When Warner/DC announced an animated movie based on Frank Miller's seminal 1987 Batman comic origin story late last year, yours truly went into a state of geek induced fanboy ecstasy. You see Miller's one two punch of Batman: Year One and Batman: The Dark Knight Returns (1986) are the cornerstone of modern Batman stories and my personal favorites. They are hallowed ground in the realm of Batman mythos. Now Batman Year One The Animated Movie is upon us. Does it deliver?
First off, for those of you that have no clue what Batman Year One is about stop reading this right now. Just click back on your browsers, get up, go find a nice wall, preferably brick, and go ram your heads into it. That is what you deserve for being so clueless as to the greatness that is Frank Miller's Batman Year One. It's one of the thematic templates on which many Batman stories of the last quarter century, including Christopher Nolan's Batman Begins have been modeled upon. After the brick wall has finished having it's way with you, do yourselves a favor and go and pick up a copy of the graphic novel and while you're at it pick up Batman: The Dark Knight Returns as well. Don't any of you lazy fucks go reading the Wikipedia entry on it either. After reading it, come back here and finish this post. Trust me, from your comments below, I'll know if you read it or not. You call yourselves...geeks. You disgust me.
Anyway, I digress. Now onto to the flick. Is it worth it? MEH.
In terms of staying true to the source material it certainly does a good job but to the point of detriment. It is so faithful, that fans of the orignal may find themselves bored. For newbies, I'd say read the orignal first prior to seeing this adaptation. Scenes are like panels out of the comic. Dialogue is word for word. All the major beats are there, Lieutenant Gordon's story, Bruce Wayne's first adventure(s) as Batman, the introduction of Catwoman, the corruption in Gotham City. it's all there. But it lacks soul. It really doesn't have it's own identity. It does an admirable job of presenting the static nature of the comic in a dynamic way but there's not much else. This saddens me.
There is a lot of talent behind this production. Bruce Timm is the executive producer, who I'd say knows a thing or two about the Dark Knight considering his Batman: The Animated Series is the considered one the best adaptations of the Bat...ever. The voice talent (for the most part) is stellar. Bryan Cranston of Breaking Bad is excellently cast as Jim Gordon, who's story this really is. Cranston's owns the role. But that should not surprise anyone. Wait, what was that? You don't watch Breaking Bad? Just end yourselves right now. It doesn't matter that you won't find out who wins Dancing With The Stars this season, you don't deserve to exist. Next is a double dose of geekgasm in the form of Eliza (Faith from Buffy) Dushku as Selina Kyle/Catwoman and Katie (Starbuck) Sackhoff as Sarah Essen, both of whom are relegated to supporting status. Lastly is the unfortunately miscast Ben "Who the fuck is that??" Mckenzie (The O.C., Southland) as young Bruce Wayne/Batman. For this role someone with much more gravitas was needed and Ben never sold me on the idea that he was a younger Bruce let alone Batman.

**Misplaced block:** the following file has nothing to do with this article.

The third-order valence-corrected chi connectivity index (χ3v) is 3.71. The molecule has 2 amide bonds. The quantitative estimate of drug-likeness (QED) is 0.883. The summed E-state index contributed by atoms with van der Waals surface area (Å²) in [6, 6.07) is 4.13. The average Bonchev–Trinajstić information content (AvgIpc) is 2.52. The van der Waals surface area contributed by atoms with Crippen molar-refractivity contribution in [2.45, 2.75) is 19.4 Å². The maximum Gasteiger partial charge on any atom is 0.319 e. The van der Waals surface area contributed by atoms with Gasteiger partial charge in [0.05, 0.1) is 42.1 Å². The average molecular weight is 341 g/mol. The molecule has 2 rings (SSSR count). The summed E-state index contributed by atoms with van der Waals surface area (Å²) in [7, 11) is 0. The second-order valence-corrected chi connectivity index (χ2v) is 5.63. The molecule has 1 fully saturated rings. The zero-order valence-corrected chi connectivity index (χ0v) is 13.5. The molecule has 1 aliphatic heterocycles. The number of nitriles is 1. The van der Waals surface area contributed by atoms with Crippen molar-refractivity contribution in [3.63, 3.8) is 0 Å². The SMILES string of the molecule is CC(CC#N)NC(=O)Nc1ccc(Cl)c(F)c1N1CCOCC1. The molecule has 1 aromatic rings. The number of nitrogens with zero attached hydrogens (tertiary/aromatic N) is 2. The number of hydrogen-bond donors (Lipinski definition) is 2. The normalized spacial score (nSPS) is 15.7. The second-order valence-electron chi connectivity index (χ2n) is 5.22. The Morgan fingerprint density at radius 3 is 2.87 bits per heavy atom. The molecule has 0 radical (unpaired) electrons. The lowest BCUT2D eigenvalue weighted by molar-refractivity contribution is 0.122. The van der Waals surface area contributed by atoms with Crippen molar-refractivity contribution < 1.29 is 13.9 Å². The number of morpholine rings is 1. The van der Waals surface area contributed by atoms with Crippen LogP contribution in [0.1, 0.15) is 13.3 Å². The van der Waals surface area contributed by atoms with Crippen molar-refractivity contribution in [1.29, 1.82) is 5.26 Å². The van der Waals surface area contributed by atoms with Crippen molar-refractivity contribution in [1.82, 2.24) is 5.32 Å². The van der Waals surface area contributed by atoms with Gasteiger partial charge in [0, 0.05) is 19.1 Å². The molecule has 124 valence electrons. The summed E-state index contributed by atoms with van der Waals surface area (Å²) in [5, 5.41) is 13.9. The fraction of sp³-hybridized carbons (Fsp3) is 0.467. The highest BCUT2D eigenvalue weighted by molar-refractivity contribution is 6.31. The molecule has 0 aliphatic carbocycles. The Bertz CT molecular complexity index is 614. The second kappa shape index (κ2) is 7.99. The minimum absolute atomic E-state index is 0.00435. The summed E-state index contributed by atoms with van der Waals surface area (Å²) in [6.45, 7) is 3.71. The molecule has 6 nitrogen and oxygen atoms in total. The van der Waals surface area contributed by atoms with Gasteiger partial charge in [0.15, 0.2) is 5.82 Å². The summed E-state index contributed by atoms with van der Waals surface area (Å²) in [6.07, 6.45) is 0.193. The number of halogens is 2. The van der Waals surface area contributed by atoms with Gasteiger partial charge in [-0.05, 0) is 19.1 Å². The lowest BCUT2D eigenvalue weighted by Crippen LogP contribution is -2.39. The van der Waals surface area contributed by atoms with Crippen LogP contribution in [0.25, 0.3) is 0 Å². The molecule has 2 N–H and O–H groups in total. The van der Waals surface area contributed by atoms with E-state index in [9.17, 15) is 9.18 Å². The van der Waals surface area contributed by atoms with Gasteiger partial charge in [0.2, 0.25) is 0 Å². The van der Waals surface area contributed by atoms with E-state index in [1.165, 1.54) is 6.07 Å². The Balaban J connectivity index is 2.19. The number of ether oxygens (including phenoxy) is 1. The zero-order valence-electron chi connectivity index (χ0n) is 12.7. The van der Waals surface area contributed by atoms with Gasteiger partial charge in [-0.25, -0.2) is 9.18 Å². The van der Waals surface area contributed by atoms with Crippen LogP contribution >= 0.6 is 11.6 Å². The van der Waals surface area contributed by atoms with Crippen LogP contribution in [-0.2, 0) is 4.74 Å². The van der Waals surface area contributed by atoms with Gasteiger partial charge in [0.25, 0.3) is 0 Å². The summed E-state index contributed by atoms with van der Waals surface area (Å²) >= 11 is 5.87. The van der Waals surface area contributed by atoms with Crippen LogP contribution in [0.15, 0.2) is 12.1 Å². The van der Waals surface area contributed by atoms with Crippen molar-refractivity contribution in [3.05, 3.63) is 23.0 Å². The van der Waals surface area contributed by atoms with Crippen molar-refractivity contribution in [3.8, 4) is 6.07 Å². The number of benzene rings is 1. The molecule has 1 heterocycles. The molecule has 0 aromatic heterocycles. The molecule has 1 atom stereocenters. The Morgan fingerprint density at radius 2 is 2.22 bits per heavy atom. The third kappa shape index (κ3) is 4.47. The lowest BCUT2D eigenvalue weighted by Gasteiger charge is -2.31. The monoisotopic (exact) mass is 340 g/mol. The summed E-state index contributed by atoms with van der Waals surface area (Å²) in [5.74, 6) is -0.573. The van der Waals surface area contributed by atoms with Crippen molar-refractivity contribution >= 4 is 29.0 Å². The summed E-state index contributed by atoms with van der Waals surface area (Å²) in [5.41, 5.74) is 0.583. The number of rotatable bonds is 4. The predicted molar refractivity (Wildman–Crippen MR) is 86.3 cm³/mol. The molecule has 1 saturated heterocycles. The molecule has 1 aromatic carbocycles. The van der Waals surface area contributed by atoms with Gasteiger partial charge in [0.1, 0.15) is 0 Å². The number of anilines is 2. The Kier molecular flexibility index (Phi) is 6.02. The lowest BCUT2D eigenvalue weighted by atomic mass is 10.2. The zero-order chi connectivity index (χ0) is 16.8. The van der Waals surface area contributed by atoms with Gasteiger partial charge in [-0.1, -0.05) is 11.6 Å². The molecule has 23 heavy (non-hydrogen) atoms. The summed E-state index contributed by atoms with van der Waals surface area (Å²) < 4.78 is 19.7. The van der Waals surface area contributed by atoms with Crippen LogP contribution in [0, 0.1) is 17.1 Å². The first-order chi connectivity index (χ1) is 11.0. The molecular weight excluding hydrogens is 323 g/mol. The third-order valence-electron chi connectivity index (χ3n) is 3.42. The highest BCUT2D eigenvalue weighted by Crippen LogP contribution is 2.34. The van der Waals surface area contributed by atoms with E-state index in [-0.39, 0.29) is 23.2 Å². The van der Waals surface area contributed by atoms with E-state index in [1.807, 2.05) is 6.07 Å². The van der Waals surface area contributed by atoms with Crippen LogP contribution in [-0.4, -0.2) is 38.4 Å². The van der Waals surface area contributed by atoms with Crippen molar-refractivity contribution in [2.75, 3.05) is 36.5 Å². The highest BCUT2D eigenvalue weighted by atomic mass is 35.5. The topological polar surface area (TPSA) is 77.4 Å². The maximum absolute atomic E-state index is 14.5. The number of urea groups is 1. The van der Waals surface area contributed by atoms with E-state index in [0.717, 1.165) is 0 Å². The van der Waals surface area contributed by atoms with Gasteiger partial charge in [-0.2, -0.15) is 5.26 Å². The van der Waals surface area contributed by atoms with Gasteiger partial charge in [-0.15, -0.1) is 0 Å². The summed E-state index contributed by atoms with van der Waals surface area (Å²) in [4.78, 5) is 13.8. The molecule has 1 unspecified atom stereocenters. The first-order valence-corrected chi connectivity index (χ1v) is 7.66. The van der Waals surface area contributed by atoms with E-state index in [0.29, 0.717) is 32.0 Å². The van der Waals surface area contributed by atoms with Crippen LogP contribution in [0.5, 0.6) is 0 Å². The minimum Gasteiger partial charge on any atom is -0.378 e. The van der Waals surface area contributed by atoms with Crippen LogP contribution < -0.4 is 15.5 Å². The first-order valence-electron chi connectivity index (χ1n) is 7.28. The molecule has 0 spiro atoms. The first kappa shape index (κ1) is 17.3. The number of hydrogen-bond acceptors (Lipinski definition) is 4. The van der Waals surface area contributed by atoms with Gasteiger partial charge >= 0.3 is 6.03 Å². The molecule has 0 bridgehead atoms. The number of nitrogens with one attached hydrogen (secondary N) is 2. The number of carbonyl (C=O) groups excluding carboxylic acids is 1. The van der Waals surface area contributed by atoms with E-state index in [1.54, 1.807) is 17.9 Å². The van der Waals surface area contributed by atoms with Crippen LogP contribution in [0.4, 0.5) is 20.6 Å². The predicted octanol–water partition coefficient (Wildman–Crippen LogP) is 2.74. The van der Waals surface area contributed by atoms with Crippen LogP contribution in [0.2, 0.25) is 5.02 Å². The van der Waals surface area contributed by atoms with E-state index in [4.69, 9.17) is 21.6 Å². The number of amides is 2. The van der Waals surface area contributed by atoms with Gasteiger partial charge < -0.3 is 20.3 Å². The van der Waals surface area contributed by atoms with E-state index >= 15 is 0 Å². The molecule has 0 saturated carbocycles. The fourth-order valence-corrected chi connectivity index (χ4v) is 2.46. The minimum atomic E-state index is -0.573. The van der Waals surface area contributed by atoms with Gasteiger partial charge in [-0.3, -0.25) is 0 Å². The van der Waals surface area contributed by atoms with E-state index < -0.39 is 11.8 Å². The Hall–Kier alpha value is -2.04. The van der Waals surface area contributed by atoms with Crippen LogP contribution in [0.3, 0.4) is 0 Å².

I really wanted to love the movie, but found myself feeling rather blah after watching it. It's not bad nor particularly very good. It is simply a serviceable telling of an iconic story. Perhaps the producers didn't want to chance it by tampering with one of the comic world's sacred cows. Maybe the right choice would have been not to tamper with it...at all. Who knows?
I may end up watching it again at which point my view may change, but I doubt it. I do hope that DC/Warner and the producers learn from their mistakes while preparing for next year's two part Batman The Dark Knight Returns animated movie. That one better be perfect.
Now to get my real Dark Knight fix, I'll go back to playing Batman Arkham City.
Let me know your thoughts below (only if you think Chaz Buono will win Dancing With The Stars).